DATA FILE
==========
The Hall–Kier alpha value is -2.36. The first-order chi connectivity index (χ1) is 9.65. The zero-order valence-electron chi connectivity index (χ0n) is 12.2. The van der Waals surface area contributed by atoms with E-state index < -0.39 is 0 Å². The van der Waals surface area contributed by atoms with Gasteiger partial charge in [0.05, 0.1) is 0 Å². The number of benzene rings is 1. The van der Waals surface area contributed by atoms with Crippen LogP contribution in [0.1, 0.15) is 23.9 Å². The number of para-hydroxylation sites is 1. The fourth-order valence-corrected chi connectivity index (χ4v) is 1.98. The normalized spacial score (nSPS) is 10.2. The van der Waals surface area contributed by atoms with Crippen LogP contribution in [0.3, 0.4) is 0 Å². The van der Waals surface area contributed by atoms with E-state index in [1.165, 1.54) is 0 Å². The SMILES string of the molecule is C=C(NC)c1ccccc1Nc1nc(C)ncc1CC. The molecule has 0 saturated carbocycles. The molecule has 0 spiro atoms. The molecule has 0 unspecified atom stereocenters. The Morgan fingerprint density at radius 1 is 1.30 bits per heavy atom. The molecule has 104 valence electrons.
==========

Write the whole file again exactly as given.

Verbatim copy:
The Hall–Kier alpha value is -2.36. The first-order chi connectivity index (χ1) is 9.65. The zero-order valence-electron chi connectivity index (χ0n) is 12.2. The van der Waals surface area contributed by atoms with E-state index < -0.39 is 0 Å². The van der Waals surface area contributed by atoms with Gasteiger partial charge in [0.05, 0.1) is 0 Å². The number of benzene rings is 1. The van der Waals surface area contributed by atoms with Crippen LogP contribution in [0.1, 0.15) is 23.9 Å². The number of para-hydroxylation sites is 1. The fourth-order valence-corrected chi connectivity index (χ4v) is 1.98. The normalized spacial score (nSPS) is 10.2. The van der Waals surface area contributed by atoms with Crippen LogP contribution in [0.3, 0.4) is 0 Å². The van der Waals surface area contributed by atoms with E-state index in [1.165, 1.54) is 0 Å². The SMILES string of the molecule is C=C(NC)c1ccccc1Nc1nc(C)ncc1CC. The molecule has 0 saturated carbocycles. The molecule has 0 spiro atoms. The molecule has 0 unspecified atom stereocenters. The Morgan fingerprint density at radius 1 is 1.30 bits per heavy atom. The molecule has 104 valence electrons.